Monday, June 19, 2006

the taste of lamb

An interesting blog article on the taste of lamb by Frank Bruni:
[T]wo friends and I bite into a cylinder of flesh encrusted with various herbs. One of those friends looks puzzled, concerned.

“This is lamb?” she asks.

“According to the menu,” I answer.

At which point her husband looks even more unsettled.

“I thought it was tuna,” he says. It sounds like a wild, ridiculous comment, but it really isn’t. The pale red flesh has a luscious texture — it’s a marvel of silken pliancy — but little discernible flavor.

Where has all the lamb-i-ness gone?

Bruni goes on to talk about how many diners prefer mild tasting meats, such as very young, lean, grass-fed lamb, and filet mignon. These meats have great texture, but not much flavor (which is why filet gets wrapped in bacon). As a result of this trend, lamb in many restaurants tends to be pretty flavorless, and not taste much lamb at all. (The lamb in Greek neighborhoods such as the one I live in tends to be cuts that are very flavorful, however! Especially when grilled on a skewer as souvlaki...)

He concludes by recommending a restaurant in Midtown called Keens Steakhouse, which features a 28-ounce "mutton" (actually 10-month old lamb, which is not quite mutton) chop. Very flavorful, and not at all like tuna. Coincidentally, blogger Amateur Gourmet went to that restaurant recently and has an amusing writeup of his experience.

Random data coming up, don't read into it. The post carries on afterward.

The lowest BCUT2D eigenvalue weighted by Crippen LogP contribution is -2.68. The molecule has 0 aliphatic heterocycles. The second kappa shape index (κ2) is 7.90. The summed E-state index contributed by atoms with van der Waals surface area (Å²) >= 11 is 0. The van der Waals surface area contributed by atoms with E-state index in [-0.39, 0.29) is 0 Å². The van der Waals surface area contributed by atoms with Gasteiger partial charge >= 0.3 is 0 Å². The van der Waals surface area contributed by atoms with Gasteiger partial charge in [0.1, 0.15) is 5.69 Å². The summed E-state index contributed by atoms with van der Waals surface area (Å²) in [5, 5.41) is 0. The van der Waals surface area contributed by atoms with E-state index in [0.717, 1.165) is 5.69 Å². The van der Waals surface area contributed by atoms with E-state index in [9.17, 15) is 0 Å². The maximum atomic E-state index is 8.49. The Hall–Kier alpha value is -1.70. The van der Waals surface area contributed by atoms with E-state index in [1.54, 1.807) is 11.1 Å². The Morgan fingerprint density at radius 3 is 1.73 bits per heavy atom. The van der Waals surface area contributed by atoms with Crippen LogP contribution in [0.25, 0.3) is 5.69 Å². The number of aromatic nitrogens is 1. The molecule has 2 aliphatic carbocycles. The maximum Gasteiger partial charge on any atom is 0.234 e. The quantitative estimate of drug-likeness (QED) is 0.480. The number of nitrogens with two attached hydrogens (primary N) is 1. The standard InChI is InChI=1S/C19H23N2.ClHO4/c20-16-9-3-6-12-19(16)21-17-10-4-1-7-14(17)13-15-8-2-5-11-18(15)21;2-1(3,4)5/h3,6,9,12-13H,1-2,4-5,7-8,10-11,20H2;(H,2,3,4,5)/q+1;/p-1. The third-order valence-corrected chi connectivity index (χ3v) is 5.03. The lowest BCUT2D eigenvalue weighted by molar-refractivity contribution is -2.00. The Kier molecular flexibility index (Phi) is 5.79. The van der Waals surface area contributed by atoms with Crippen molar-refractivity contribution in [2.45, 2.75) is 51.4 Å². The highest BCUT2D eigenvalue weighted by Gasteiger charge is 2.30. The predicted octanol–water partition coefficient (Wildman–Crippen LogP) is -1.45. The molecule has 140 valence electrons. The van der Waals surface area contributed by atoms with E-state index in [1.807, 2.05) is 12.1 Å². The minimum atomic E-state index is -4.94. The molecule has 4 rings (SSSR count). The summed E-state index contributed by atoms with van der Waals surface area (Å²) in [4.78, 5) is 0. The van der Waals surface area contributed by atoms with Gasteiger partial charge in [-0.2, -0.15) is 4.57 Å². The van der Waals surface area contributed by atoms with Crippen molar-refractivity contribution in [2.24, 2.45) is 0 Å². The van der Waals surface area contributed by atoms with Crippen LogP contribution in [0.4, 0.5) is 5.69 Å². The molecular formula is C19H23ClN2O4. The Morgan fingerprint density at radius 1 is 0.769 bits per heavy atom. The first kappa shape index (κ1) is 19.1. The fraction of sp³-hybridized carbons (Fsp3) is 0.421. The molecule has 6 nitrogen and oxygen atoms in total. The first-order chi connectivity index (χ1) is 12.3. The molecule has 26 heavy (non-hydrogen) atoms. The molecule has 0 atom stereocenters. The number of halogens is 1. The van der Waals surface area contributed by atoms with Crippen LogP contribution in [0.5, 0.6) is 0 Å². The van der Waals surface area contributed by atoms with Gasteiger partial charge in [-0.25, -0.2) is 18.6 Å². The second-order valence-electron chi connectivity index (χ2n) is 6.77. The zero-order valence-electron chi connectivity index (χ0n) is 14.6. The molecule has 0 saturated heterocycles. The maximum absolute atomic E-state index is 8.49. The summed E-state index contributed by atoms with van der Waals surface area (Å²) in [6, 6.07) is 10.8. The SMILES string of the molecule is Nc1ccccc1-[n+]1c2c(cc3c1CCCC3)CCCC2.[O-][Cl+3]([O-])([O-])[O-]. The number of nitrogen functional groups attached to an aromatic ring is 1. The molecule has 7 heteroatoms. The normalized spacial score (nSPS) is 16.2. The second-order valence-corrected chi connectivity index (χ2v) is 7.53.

(Image by Darragh Sherman, Some Rights Reserved)



At 4:53 PM, Anonymous SB said...

Did you see R.W. Apple's "Much ado about Mutton" in the NYTimes in March? The Missus loved it because, although she would never eat mutton, she loves wordplay.

He says:

But the city's most famous ''mutton'' offering, the Brobdingnagian chop served at the venerable Keens Steakhouse near Madison Square Garden, is actually just an outsize (if invariably delicious) hunk of lamb. Not mutton dressed up as lamb this time, but lamb dressed up as mutton.

At 4:58 PM, Blogger Harlan said...

:) Excellent use of Brobdingnagian, indeed! No, I didn't see that article; thanks for linking to it. Bruni notes in his posting that it's not really true mutton, but he doesn't cite his colleague at the Times. Verrrry interesitng...!


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